There are several groups taking action against the "pinkification" of children’s toys. One of these is Let Toys Be Toys, a group that targets large supermarkets with the aim of reducing the gendered marketing used on children’s goods.

The Let Toys Be Toys blog focuses on specific examples of targeted gendering within shops, catalgoues and online. A particularly revealing example of how prevalent this has become in recent years is in two pictures published from the Argos catalogue, one from the Seventies, and one from nowadays. The eye-wateringly pink page from now makes the 1970s page look dour by comparison. The lack of change over four decades of what kind of products are marketed at girls is equally striking:

Despite the efforts of campaign groups such as Let Toys Be Toys, the prevalence of gendering within the highest-rated children's gifts for 2016 is staggering.

Look no further than the Ultimate Christmas Gifts Guide from Toys R Us. One of the most immediately obvious examples is the way in which the pink/blue colour schemes are used to market identical products. This is repeated again and again:

This identical drawing board is uniquely packaged to the binary colour codes that are so common within children's toys stores.

The same applies with this keyboard, where the young girl and boy are pictured almost identically, save for the coordination of their clothes to the colour of their toys.

The message is a hugely limiting one: one that allows little movement away from the binary of pink/blue. The effects of this are longstanding. A recent poll from YouGov shows that "only a third of parents approve of boys playing with Barbies". The data goes on to explain that "while most parents approve of girls playing with toys marketed to boys, a minority of adults approve of the opposite".

Images like this were the inspiration behind Let Toys Be Toys, back in 2012. The campaign began on Mumsnet, the forum for parents, on a section called "AIBU", which stands for "Am I Being Unreasonable?". One parent posted the question: "Am I being unreasonable to think that the gendered way that children’s toys are marketed has got completely out of hand?" The heated discussion that followed led to a sub-section with the founding memebers of Let Toys Be Toys.

This aside, Let Toys Be Toys has made signifcant progess since it began. It targets large stores, focusing on gendered signage both in store and online. In their four years, they have campaigned for signs like "girls' toys" and "boys' toys" to be removed from retailers such as Boots, Debenhams, Morrisons, Toys R Us and TK Maxx. It is the go-to hashtag on Twitter for examples of the often shocking gendering of children’s toys.

"This is ostensibly about toys, but what we’re really talking about is gender stereotypes that shape our children’s worlds in an apparently very unassuming way," says Jess Day, a Let Toys Be Toys campaigner. "It seems very innocent, but actually what we’re doing is giving children very clear instructions about how to be a man and how to be a woman."

These clear instructions work beyond colour coordination: where girls are sold the image of the pink "girly girl", for instance. This is evident in children’s fancy dress costumes. Early Learning Centre’s (ELC) children’s fancy dress range imposes very rigid gender roles. To give examples from the current christmas range:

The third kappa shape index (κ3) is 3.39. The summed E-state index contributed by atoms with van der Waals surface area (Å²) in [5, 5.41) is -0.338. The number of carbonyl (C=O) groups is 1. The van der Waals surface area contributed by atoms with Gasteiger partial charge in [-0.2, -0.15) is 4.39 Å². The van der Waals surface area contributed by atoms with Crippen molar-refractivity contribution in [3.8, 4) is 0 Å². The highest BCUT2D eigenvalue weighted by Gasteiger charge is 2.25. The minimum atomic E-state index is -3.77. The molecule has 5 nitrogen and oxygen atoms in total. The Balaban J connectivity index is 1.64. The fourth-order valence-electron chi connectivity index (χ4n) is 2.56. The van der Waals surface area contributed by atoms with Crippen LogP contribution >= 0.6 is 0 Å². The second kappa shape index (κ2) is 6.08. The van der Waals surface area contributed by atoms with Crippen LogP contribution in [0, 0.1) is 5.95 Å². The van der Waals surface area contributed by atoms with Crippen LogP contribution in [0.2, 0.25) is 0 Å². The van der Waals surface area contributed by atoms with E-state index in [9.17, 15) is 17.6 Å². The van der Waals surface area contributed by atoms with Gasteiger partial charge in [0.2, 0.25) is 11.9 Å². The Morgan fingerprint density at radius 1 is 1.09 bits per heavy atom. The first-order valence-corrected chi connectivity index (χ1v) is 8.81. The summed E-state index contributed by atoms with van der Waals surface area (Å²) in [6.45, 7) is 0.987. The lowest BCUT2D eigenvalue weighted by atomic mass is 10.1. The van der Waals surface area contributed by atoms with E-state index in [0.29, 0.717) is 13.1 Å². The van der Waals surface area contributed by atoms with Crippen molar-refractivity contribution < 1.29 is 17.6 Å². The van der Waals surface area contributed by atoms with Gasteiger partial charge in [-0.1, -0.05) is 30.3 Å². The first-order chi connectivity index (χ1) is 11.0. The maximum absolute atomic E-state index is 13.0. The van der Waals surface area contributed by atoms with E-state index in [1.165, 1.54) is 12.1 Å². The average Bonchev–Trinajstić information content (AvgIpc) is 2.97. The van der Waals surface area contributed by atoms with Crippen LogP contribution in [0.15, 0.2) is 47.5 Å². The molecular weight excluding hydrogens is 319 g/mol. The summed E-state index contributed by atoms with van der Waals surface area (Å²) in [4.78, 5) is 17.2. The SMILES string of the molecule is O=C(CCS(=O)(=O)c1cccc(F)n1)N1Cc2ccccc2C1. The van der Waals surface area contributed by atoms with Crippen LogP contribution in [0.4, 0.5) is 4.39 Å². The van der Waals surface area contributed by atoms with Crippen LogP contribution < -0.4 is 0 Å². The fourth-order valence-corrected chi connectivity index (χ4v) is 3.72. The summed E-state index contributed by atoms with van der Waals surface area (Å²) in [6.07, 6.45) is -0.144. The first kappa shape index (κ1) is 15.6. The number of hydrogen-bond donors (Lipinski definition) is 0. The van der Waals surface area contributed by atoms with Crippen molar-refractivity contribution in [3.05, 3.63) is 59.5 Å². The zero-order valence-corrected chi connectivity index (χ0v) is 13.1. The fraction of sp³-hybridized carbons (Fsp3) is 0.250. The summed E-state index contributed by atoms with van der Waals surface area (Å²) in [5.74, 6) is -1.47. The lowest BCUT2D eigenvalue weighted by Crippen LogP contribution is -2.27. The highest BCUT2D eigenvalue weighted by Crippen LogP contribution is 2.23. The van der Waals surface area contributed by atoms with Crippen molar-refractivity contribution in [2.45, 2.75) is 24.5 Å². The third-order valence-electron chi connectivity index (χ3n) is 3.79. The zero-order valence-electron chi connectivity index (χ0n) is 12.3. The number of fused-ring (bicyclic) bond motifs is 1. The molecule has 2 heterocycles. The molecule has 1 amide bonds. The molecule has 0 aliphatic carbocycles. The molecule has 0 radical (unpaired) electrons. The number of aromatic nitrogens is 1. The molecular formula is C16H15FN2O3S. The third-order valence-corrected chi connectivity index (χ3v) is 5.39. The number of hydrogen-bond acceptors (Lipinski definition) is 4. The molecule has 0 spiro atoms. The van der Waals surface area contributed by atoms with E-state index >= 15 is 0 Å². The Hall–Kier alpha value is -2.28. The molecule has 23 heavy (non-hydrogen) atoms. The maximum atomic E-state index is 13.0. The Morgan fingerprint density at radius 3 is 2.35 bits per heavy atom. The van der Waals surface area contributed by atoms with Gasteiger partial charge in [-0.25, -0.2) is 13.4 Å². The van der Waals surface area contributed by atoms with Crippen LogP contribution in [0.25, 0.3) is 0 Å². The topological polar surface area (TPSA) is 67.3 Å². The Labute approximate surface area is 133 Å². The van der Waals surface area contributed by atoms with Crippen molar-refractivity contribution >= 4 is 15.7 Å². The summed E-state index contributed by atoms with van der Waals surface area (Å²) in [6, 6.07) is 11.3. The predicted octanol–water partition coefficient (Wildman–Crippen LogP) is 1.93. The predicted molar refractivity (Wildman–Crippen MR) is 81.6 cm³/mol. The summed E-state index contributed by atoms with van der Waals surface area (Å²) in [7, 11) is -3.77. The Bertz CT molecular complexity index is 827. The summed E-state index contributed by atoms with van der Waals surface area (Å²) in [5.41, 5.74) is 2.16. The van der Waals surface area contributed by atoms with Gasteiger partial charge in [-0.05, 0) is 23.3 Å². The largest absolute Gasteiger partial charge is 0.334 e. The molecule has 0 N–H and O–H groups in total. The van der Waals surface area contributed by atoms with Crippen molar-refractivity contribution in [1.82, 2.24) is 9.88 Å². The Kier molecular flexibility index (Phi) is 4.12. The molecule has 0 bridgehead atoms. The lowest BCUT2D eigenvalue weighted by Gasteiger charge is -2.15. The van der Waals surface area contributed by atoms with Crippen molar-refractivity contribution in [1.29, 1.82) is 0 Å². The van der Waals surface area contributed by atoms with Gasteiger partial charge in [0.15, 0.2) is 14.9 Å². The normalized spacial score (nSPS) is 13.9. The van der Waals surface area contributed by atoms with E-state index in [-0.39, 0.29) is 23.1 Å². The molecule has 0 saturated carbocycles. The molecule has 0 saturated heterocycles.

Credit: ELC

Again, the predominant colour sceme is pink. The roles offered are mainly fairies and princessess: generally make-believe.

“I found it really interesting that there were almost no ads showing girls doing anything," comments Day. "Physically they were very passive. The only physical activity we saw girls doing was dancing. They weren't really moving around much."

Image: ELC

By contrast, young boys are offered the possibility of pretending to be a firefighter, a policeman or a doctor, among other practical, professional roles.

This year's Toys R Us Christmas advert follows on from this, with girls mainly dressed as princesses, and boys dressed as knights and kings. Much like the pink/blue colour scheme that we see all over children's shops, these fancy dress costumes create an unnatural binary. They send out a message that restricts any kind of subversion of these two supposedly polar opposites.

What's more, the subtext is one that is deeply rooted in expectations, building up a picture where careers such as that of a policeman and fireman come more naturally to boys, who have been socialised into these roles from childhood through fancy dress costumes of this type. Instead, girls are later forced to learn that most of us aren't going to become princessess, and none of us fairies – and so the slow process begins to unlearn these expectations.

There are certainly groups who try to counteract this. Manufacturers such as the toy brand IamElemental aims to break down the gendered distinctions between boys' toys and girls' toys, by creating female action figures.

“We always say that we are not anti-doll or anti-princess, but that if you give a girl a different toy, she will tell a different story," says Julie Kershaw, a member of the organisation. "As the mom of two boys, I always say that it’s just as important to put a strong healthy female action figure in a boy’s hand as it is a girl’s”.

Like the campaigners behind Let Toys Be Toys, IamElemental sees children’s toys as the starting point.

“We want kids – both girls and boys  – to internalise these messages early and often,” says Kershaw. “While there are certainly biological differences between girls and boys, gender-specific toys are not a biologically dictated truth. Toys are not “for girls” or “for boys”  – toys are for play; for exploration and creative expression.”

This attitude is ingrained in a child’s early years. Only through reconfiguring the gender sterotypes of the toys we buy for our children can we begin to break down their expectations of how to behave in age. We challenge you this Christmas to avoid these highly gendered products. Below are our three favourite Christmas presents for children this year, for girls AND boys, as approved by Let Toys Be Toys:

Mini Table Tennis (£7.99)

From: The Little Toy Box

Djeco Intro to Origami - Animals (£3.99)

From: Rachel's Toy Shop

Seedling Make Your Own Dino Softie! - Dino(sew)or Kit (£5)

From: Gifts For Little Ones